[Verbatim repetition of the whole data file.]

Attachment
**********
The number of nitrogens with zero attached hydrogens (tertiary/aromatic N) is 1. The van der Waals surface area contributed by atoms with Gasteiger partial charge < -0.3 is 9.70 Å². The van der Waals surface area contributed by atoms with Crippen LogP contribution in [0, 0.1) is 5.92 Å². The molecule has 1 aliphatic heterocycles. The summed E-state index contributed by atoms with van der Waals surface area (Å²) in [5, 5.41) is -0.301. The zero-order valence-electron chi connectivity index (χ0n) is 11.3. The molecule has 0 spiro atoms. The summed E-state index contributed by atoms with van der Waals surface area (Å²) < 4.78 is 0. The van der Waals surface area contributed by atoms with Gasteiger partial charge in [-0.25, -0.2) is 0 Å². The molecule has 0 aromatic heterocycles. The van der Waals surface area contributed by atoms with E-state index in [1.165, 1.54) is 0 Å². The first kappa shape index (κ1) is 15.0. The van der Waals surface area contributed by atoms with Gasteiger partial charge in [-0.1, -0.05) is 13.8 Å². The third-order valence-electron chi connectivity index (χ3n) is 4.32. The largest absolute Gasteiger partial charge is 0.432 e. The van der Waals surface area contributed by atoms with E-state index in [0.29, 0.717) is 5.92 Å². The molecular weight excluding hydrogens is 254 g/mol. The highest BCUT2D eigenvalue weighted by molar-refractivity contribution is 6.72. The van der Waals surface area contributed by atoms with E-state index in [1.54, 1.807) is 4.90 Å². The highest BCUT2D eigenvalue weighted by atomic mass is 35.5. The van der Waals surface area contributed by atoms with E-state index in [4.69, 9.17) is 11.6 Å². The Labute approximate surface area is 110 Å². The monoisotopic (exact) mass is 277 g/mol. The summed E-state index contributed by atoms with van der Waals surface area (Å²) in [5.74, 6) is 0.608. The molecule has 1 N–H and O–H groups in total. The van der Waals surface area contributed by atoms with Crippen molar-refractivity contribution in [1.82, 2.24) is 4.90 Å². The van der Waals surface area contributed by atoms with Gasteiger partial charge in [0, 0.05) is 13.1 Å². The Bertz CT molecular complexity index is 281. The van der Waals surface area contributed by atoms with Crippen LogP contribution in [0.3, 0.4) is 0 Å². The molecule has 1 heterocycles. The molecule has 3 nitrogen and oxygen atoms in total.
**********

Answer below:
The number of nitrogens with zero attached hydrogens (tertiary/aromatic N) is 1. The van der Waals surface area contributed by atoms with Gasteiger partial charge < -0.3 is 9.70 Å². The van der Waals surface area contributed by atoms with Crippen LogP contribution in [0, 0.1) is 5.92 Å². The molecule has 1 aliphatic heterocycles. The summed E-state index contributed by atoms with van der Waals surface area (Å²) in [5, 5.41) is -0.301. The zero-order valence-electron chi connectivity index (χ0n) is 11.3. The molecule has 0 spiro atoms. The summed E-state index contributed by atoms with van der Waals surface area (Å²) < 4.78 is 0. The van der Waals surface area contributed by atoms with Gasteiger partial charge in [-0.25, -0.2) is 0 Å². The molecule has 0 aromatic heterocycles. The van der Waals surface area contributed by atoms with E-state index in [1.165, 1.54) is 0 Å². The first kappa shape index (κ1) is 15.0. The van der Waals surface area contributed by atoms with Gasteiger partial charge in [-0.1, -0.05) is 13.8 Å². The third-order valence-electron chi connectivity index (χ3n) is 4.32. The largest absolute Gasteiger partial charge is 0.432 e. The van der Waals surface area contributed by atoms with E-state index in [0.29, 0.717) is 5.92 Å². The molecular weight excluding hydrogens is 254 g/mol. The highest BCUT2D eigenvalue weighted by molar-refractivity contribution is 6.72. The van der Waals surface area contributed by atoms with E-state index in [1.54, 1.807) is 4.90 Å². The highest BCUT2D eigenvalue weighted by atomic mass is 35.5. The van der Waals surface area contributed by atoms with E-state index in [4.69, 9.17) is 11.6 Å². The Labute approximate surface area is 110 Å². The monoisotopic (exact) mass is 277 g/mol. The summed E-state index contributed by atoms with van der Waals surface area (Å²) in [5.74, 6) is 0.608. The molecule has 1 N–H and O–H groups in total. The van der Waals surface area contributed by atoms with Crippen molar-refractivity contribution in [1.82, 2.24) is 4.90 Å². The van der Waals surface area contributed by atoms with Gasteiger partial charge in [0, 0.05) is 13.1 Å². The Bertz CT molecular complexity index is 281. The van der Waals surface area contributed by atoms with Crippen LogP contribution in [0.3, 0.4) is 0 Å². The molecule has 1 heterocycles. The molecule has 3 nitrogen and oxygen atoms in total.